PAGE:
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Understanding object-oriented methodologies is often difficult. You already understand that object-oriented analysis and design emulates the way human beings tend to think and conceptualize problems in the everyday world. With a little practice, object-oriented programming will become second nature to you.
As an example, consider a typical house in which there are several bedrooms, a kitchen, and a laundry room—each with a distinct function. You sleep in the bedroom, you wash clothes in the laundry room, and you cook in the kitchen. Each room encapsulates all the items needed to complete the necessary tasks.
You do not have an oven in the laundry room or a washing machine in the kitchen. However, when you do the laundry, you do not just add clothes to the washer and wait in the laundry room; once the machine has started, you may go into the kitchen and start cooking dinner. But how do you know when to go back to check the laundry? When the washer buzzer sounds, a message is sent to alert you to go back into the laundry room to put in a new load. While you are folding clothes in the laundry room, the oven timer may ring to inform you that the meat loaf is done.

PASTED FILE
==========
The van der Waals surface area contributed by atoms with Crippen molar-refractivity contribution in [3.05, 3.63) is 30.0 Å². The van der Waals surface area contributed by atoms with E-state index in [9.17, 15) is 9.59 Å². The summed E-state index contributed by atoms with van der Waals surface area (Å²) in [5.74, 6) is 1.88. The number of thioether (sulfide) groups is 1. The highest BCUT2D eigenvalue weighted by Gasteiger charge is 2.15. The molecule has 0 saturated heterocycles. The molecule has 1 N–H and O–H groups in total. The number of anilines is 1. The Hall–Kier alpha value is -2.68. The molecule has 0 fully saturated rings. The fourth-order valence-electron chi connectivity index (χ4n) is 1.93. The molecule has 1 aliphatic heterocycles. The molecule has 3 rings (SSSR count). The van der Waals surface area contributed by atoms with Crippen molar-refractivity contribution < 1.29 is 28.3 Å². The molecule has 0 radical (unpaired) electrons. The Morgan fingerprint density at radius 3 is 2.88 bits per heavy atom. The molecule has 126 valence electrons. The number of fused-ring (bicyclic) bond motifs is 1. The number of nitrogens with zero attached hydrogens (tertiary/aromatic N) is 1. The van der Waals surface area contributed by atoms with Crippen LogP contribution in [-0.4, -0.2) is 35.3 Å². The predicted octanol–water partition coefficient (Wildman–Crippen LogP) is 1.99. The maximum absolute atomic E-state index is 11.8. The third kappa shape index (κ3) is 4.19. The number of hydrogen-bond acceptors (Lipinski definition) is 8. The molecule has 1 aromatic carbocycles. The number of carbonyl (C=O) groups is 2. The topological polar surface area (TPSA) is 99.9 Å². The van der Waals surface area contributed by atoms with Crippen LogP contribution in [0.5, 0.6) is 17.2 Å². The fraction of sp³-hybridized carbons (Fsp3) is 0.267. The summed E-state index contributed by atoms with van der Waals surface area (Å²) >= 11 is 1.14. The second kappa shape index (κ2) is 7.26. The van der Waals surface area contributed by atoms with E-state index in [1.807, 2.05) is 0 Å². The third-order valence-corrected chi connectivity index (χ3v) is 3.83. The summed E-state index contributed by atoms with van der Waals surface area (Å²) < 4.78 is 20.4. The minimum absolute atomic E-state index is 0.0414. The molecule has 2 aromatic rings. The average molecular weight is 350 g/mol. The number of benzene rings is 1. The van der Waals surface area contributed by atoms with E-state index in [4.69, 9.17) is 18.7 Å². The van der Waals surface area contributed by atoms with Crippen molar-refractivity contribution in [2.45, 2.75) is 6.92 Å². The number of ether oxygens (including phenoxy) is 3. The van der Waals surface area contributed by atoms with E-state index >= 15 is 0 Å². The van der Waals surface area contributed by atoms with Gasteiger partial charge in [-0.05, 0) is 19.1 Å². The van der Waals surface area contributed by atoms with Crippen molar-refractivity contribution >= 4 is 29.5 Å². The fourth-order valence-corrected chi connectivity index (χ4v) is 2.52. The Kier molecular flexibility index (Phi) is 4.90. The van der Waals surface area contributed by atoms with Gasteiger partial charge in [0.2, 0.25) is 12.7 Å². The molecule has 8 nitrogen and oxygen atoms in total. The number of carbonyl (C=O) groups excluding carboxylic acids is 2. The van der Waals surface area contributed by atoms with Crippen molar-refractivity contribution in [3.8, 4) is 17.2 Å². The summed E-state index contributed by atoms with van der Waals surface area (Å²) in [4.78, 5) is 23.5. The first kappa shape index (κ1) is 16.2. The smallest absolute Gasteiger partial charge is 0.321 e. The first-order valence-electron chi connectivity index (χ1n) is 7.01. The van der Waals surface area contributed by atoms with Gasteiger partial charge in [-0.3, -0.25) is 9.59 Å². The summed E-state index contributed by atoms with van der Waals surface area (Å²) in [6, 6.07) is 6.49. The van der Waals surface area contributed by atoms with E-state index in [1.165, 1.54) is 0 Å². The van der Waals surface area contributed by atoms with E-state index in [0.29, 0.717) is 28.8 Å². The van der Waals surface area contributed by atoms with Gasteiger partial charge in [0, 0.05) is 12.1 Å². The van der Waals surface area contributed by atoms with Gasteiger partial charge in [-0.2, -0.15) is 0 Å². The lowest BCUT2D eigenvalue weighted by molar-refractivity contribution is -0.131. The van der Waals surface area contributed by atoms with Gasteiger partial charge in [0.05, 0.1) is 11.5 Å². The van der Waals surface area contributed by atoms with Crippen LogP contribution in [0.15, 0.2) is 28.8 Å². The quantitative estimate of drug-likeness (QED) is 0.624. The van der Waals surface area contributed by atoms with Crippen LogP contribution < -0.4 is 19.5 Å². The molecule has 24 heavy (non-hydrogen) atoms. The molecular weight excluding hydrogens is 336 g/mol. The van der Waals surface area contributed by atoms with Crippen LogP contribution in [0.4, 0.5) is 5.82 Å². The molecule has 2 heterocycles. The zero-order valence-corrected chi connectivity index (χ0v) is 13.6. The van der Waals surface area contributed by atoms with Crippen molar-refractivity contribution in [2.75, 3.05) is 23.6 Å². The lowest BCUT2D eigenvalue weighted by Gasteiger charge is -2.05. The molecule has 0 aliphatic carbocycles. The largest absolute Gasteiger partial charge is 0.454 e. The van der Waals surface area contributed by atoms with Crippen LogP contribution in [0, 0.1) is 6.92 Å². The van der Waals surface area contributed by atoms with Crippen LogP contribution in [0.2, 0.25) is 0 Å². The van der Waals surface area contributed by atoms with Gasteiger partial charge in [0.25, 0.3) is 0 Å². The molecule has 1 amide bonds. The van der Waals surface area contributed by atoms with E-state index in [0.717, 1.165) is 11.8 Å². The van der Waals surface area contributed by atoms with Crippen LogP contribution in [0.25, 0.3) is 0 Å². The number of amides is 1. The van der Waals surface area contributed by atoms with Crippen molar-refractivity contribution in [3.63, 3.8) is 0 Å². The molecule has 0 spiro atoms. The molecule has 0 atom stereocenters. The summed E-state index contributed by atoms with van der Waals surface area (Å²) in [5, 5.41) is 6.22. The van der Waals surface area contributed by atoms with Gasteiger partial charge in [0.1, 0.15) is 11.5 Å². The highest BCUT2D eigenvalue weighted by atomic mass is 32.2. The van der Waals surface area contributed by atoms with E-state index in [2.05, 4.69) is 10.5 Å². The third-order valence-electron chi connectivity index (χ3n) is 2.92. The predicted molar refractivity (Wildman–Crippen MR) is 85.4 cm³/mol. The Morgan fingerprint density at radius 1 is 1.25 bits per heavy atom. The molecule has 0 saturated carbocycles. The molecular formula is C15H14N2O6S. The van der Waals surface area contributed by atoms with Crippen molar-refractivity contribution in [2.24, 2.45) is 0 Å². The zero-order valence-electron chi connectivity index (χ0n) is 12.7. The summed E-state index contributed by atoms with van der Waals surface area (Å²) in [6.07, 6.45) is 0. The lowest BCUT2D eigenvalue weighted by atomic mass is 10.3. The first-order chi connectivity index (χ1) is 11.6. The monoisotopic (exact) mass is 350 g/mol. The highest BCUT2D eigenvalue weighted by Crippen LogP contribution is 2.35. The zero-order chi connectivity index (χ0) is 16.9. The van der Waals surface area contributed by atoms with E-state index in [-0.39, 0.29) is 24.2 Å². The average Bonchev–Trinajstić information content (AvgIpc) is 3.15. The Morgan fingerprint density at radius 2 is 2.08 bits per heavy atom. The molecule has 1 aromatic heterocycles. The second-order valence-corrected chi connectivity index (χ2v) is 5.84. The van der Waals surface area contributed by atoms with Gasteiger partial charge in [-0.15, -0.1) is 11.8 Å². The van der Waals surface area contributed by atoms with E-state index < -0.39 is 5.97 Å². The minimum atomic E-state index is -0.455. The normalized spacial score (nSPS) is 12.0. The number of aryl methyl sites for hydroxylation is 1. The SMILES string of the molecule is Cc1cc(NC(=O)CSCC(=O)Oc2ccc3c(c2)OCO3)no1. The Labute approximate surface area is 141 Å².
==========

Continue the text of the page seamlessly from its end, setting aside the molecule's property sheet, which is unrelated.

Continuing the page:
What you have is a set of well-defined components: Each provides a single service to communicate with the other components using simple messages when something needs to be done. If you consider a kitchen, you see it is also composed of several, smaller components, including the oven, refrigerator, and microwave. Top-level objects are composed of smaller components that do the actual work. This perspective is a very natural way of looking at our world, and one with which we are all familiar. We do the same thing in object-oriented programming:
· Identify components that perform a distinct service
· Encapsulate all the items in the component necessary to get the job done
· Identify the messages that need to be provided to the other components
Although the details can be quite complex, these details are the basic principles of object-oriented programming.
Consider the microwave oven in your kitchen, using the object-oriented thinking described above.
Create a table with the following four columns and use the following headings: Top-Level Objects, Communicates With, Incoming Messages, and Outgoing Messages.
· Create rows in the table to fill in the columns for each of the Top-Level Objects found on a microwave.
· Also in the table explain some of the graphical user interfaces (GUIs) and communications messages that occur during the operation of a microwave.
Describe some of the advantages of having a componentized system. For example, what happens if the microwave breaks?
Post your completed CheckPoint as an attachment.
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